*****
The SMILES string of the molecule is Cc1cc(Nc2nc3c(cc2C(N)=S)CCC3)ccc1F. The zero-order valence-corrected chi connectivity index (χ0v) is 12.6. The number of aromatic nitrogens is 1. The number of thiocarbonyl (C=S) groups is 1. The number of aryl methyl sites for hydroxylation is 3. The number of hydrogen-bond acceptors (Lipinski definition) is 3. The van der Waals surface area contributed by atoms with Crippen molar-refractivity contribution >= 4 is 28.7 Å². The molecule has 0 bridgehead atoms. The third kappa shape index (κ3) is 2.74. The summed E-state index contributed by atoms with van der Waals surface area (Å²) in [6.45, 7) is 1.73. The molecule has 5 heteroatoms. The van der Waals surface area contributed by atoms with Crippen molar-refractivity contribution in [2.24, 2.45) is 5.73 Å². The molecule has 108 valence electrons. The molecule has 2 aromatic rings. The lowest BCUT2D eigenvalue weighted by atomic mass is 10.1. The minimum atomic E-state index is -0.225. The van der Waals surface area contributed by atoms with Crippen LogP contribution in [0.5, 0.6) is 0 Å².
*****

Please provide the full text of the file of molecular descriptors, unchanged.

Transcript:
The SMILES string of the molecule is Cc1cc(Nc2nc3c(cc2C(N)=S)CCC3)ccc1F. The zero-order valence-corrected chi connectivity index (χ0v) is 12.6. The number of aromatic nitrogens is 1. The number of thiocarbonyl (C=S) groups is 1. The number of aryl methyl sites for hydroxylation is 3. The number of hydrogen-bond acceptors (Lipinski definition) is 3. The van der Waals surface area contributed by atoms with Crippen molar-refractivity contribution >= 4 is 28.7 Å². The molecule has 0 bridgehead atoms. The third kappa shape index (κ3) is 2.74. The summed E-state index contributed by atoms with van der Waals surface area (Å²) in [6.45, 7) is 1.73. The molecule has 5 heteroatoms. The van der Waals surface area contributed by atoms with Crippen molar-refractivity contribution in [2.24, 2.45) is 5.73 Å². The molecule has 108 valence electrons. The molecule has 2 aromatic rings. The lowest BCUT2D eigenvalue weighted by atomic mass is 10.1. The minimum atomic E-state index is -0.225. The van der Waals surface area contributed by atoms with Crippen LogP contribution in [0.5, 0.6) is 0 Å².